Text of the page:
An experiment to observe "Beta Pictoris", the second brightest star in the Pictor constellation has been undertaken by astronomers. The observation will take place at the SA Astronomical Observatory at Sutherland, Northern Cape for a dedicated period of 200 days, starting from April 2017 up to January 2018. It will be done by a small robotic all-sky monitor named "B Ring" with two camera systems.

According to the Scientific American, the experiment to look at the "Beta Pictoris" for thousands of hours has been undertaken to see the shadows of rings around another world. Recently, astronomers have detected that a large number of exoplanets relying on the light of stars, which dim by a small amount when the exoplanet's orbit brings it near the star. This technique has been successful in detecting hundreds of exoplanets from the ground and a thousand more from the Kepler space satellite.

"Beta Pictoris", the star that has been picked for the experiment, is viewed in the Southern Hemisphere visible to the naked eye. It is a relatively young star with a large disk of dust and gas around it. A large gas giant planet named "Beta Pic B" takes almost 20 years to complete one around the "Beta Pictoris". "Beta Pic B" is one of the directly imaged exoplanets from Earth. The largest telescopes around the world have taken many pictures of the exoplanet as it revolves around the "Beta Pictoris".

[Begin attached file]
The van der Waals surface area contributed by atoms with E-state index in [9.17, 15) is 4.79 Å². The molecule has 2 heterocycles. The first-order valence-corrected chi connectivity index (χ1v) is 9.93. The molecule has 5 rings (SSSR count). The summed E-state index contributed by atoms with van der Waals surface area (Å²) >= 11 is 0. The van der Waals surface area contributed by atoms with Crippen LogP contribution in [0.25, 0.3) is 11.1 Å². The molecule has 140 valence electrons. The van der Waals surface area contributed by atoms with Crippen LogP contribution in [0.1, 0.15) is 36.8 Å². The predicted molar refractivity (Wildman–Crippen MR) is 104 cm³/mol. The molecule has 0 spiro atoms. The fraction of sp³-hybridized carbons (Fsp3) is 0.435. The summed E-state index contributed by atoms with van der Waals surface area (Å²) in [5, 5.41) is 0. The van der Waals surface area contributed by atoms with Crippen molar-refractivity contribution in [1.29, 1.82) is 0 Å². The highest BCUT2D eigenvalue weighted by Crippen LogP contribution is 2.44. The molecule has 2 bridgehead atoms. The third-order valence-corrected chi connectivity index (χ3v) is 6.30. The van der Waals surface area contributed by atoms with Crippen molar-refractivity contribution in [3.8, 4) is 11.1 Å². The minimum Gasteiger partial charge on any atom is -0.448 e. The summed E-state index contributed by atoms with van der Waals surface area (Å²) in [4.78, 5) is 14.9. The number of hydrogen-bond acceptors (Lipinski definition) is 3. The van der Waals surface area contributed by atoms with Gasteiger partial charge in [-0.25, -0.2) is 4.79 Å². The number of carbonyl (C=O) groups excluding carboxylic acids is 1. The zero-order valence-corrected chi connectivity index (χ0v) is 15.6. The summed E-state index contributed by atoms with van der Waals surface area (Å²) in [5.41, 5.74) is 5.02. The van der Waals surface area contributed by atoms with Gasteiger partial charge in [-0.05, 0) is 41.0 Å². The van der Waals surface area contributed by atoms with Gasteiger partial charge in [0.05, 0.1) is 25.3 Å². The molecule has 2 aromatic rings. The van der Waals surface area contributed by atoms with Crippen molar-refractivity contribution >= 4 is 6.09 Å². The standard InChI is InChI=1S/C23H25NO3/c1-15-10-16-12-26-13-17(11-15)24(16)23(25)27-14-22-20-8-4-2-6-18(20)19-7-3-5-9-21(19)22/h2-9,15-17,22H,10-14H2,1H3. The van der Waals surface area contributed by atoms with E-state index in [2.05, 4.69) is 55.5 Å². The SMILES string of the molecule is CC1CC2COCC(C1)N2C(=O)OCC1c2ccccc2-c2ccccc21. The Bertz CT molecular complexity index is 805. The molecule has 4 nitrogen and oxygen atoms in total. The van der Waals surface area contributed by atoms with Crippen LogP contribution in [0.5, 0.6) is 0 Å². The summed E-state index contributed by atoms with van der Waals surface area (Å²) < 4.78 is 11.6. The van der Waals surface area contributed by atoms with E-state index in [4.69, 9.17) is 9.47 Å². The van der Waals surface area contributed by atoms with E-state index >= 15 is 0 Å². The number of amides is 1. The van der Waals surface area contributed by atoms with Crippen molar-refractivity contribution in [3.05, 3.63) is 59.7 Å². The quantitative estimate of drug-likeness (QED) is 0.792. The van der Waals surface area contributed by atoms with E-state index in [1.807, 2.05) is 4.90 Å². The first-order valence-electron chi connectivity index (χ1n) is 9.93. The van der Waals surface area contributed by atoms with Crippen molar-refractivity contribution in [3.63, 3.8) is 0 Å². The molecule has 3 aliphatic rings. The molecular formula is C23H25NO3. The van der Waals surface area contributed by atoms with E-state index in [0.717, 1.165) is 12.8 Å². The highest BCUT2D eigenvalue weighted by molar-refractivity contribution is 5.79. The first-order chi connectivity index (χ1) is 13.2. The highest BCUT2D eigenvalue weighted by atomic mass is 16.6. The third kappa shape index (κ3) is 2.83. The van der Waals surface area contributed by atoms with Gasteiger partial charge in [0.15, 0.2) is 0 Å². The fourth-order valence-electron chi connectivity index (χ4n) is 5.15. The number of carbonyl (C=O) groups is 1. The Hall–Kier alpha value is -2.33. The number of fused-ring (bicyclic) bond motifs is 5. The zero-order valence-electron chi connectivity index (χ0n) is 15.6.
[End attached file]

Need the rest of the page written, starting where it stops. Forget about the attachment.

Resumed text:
According to the South African Astronomical Observatory, the images captured by the cameras on "B Ring" will be analyzed and used to monitor any changes in the brightness of "Beta Pictoris". If any change is detected, it will induce observations using more sophisticated cameras and instruments to study the ring system closely. The "B Ring" will also provide data regarding the southern sky and the conditions of the night sky, which will be used for further research work.

The "B Ring" project is funded, installed, designed and constructed by the help of NWO (Netherlands Organization for Scientific Research) and NRF (National Research Foundation). Later in the year, a second installation will be done in Australia by the astronomers of Rochester University.

Currently "Beta Pic B" is moving closer to the star, though some researchers have said that it will not transit its parent star this year. This has made it even more worth watching and the phenomenon more intriguing for the observing astronomers.